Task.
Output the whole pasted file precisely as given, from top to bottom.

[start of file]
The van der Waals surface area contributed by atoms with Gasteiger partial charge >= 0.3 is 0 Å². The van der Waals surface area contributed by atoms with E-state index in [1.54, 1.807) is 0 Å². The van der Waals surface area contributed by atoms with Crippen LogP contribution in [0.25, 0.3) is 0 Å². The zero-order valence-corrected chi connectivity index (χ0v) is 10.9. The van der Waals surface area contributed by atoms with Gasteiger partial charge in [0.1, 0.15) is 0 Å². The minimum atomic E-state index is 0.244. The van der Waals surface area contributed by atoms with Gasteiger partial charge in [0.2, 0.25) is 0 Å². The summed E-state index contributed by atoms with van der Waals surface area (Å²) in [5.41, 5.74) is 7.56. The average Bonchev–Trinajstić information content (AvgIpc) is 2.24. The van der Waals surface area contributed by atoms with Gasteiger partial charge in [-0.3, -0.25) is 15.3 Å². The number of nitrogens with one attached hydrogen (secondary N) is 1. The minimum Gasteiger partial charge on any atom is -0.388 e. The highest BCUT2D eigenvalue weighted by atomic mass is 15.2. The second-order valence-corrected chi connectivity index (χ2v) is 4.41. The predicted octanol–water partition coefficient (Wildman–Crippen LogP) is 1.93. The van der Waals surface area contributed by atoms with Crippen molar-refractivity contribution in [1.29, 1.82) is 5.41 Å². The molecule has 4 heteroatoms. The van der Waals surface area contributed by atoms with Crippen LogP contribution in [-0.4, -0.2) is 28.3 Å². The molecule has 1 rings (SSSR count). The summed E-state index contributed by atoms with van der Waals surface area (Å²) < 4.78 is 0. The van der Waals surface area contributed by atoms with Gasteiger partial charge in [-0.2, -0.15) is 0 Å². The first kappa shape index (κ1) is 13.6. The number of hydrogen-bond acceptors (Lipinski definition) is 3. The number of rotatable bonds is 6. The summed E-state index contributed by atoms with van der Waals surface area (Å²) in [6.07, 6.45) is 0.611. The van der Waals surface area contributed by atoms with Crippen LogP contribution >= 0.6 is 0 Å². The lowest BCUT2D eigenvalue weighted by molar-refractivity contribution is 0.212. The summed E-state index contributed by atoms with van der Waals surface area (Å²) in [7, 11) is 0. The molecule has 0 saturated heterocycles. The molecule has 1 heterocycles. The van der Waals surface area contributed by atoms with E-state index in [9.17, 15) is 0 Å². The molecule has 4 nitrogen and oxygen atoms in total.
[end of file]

The van der Waals surface area contributed by atoms with Gasteiger partial charge >= 0.3 is 0 Å². The van der Waals surface area contributed by atoms with E-state index in [1.54, 1.807) is 0 Å². The van der Waals surface area contributed by atoms with Crippen LogP contribution in [0.25, 0.3) is 0 Å². The zero-order valence-corrected chi connectivity index (χ0v) is 10.9. The van der Waals surface area contributed by atoms with Gasteiger partial charge in [0.1, 0.15) is 0 Å². The minimum atomic E-state index is 0.244. The van der Waals surface area contributed by atoms with Gasteiger partial charge in [0.2, 0.25) is 0 Å². The summed E-state index contributed by atoms with van der Waals surface area (Å²) in [5.41, 5.74) is 7.56. The average Bonchev–Trinajstić information content (AvgIpc) is 2.24. The van der Waals surface area contributed by atoms with Gasteiger partial charge in [-0.3, -0.25) is 15.3 Å². The number of nitrogens with one attached hydrogen (secondary N) is 1. The minimum Gasteiger partial charge on any atom is -0.388 e. The highest BCUT2D eigenvalue weighted by atomic mass is 15.2. The second-order valence-corrected chi connectivity index (χ2v) is 4.41. The predicted octanol–water partition coefficient (Wildman–Crippen LogP) is 1.93. The van der Waals surface area contributed by atoms with Crippen molar-refractivity contribution in [1.29, 1.82) is 5.41 Å². The molecule has 4 heteroatoms. The van der Waals surface area contributed by atoms with Crippen LogP contribution in [-0.4, -0.2) is 28.3 Å². The molecule has 1 rings (SSSR count). The summed E-state index contributed by atoms with van der Waals surface area (Å²) < 4.78 is 0. The van der Waals surface area contributed by atoms with Gasteiger partial charge in [-0.2, -0.15) is 0 Å². The first kappa shape index (κ1) is 13.6. The number of hydrogen-bond acceptors (Lipinski definition) is 3. The number of rotatable bonds is 6. The summed E-state index contributed by atoms with van der Waals surface area (Å²) in [6.07, 6.45) is 0.611. The van der Waals surface area contributed by atoms with Crippen LogP contribution >= 0.6 is 0 Å². The lowest BCUT2D eigenvalue weighted by molar-refractivity contribution is 0.212. The summed E-state index contributed by atoms with van der Waals surface area (Å²) in [7, 11) is 0. The molecule has 0 saturated heterocycles. The molecule has 1 heterocycles. The van der Waals surface area contributed by atoms with E-state index in [9.17, 15) is 0 Å². The molecule has 4 nitrogen and oxygen atoms in total.